[toc title=”Table of Contents” class=”toc-left”] When Mattel says Masters of the Universe Classics is all-inclusive, they’re not kidding!
339/1 was a fairly late addition to the original MOTU line in the 1980s. By that time, the line had featured numerous heroic archetypes: barbarians (He-Man), robots (Roboto), ninjas (Ninjor), cowboys (Cowbor–er, Rio Blast),
fairies archers (Bow), and wizards (Orko). So why not a wrestler? The WWE was huge in the late 1980s, so a wrestling warrior seems like a no-brainer.
There’s no question 339/1 was an odd choice, though. From the bizarre name (Mattel has never adequately explained that one) to the baldness, 339/1 is one of the strangest characters in a line that features a man made of moss and a giant half-man, half-bumblebee. That’s pretty impressive.
339/1 comes in the standard MOTUC blister with backing card. Not much to see here, but if you’re a MOC type of person, it should fit right in with your collection.
Design & Sculpt
Though he came late in the vintage line, 339/1 was something of a throwback to MOTU’s early days. He’s mostly just a naked man, and as such his new figure uses most of the standard parts of He-Man. The only new tools are his head, boots, and forearms.
The head is really an improvement over the vintage figure, making him look a bit less like an old geezer while retaining his grumpy disposition. This is 339/1 in his glory days, when he was wrestling the Eternian equivalent of Andre the Giant (or as Tytus and Megator would call him, “Andre”). He does have a really high forehead, but maybe that’s just a common quirk of Onani anatomy.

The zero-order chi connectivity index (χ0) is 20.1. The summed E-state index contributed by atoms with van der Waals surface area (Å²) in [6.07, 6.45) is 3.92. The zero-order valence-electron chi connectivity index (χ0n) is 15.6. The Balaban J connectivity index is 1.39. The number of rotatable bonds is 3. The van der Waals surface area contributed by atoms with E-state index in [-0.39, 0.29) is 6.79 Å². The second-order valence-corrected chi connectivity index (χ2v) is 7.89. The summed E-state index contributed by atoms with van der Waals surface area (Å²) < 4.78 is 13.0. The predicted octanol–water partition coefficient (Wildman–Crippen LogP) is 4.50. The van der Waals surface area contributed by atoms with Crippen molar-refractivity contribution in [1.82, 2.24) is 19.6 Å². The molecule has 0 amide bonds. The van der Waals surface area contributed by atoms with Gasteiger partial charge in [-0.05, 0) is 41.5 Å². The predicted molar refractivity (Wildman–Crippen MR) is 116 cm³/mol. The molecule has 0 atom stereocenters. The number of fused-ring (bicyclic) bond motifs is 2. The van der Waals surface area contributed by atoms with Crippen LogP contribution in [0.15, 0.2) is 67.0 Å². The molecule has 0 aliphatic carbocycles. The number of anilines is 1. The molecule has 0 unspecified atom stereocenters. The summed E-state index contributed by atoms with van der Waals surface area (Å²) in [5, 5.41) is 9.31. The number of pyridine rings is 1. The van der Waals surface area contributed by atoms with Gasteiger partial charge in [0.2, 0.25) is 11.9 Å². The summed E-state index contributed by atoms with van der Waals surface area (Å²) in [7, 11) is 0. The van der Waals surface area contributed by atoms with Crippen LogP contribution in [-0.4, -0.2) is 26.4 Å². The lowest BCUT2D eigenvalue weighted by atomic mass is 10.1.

The forearms, with the cuffs, are also new. The boots closely resemble the usual Skeletor greaves, but have lower tops.
Plastic & Paint
Again, there’s not too much complexity in terms of paint for this figure, but the colors match the vintage figure quite well. The blue hair and loincloth, red cuffs and black boots give him a distinctive look on the shelf.
The paint applications are clean and neat, with very little slop, even on the hair. The boots are molded in black.
339/1 has the standard MOTUC articulation: a ball jointed neck, ball and hinge shoulders and hips, swivels at the biceps, wrists, waist, top of the thighs and top of the boots, and hinges at the elbows, wrists and knees, with side-to-side motion at the ankles as well for wide stances.
339/1 comes with two accessories: his Eternian Wrestling Championship belt (which, according to the vintage art, he seems to wear all the time) and the Gem of 187. Both are removable, and the gem features a chain so you can sling it around his neck.
I don’t remember the Gem of 187 ever really being explained in the ’80s, and it’s not even mentioned on the bio…but I guess it’s accurate? As for the belt, it looks an awful lot like a traditional Earth wrestling belt, but it does have an eagle on it, just like the vintage version.
No problems here, thankfully.
339/1 is one of those characters you either love, hate, or love to hate. Many fans dismiss him as a “bald weirdo,” but I find him endearing in his sheer oddness. You just know that vintage head sculpt was based on someone’s grandfather.
The new figure makes him a bit younger and a bit tougher, which fits in with the MOTUC style. 339/1 may not be one of the most popular characters in MOTUC lore, but his presence in the line proves Mattel is truly committed to providing as broad a character selection as possible. And personally, I find the guy endearing. Long live 339/1!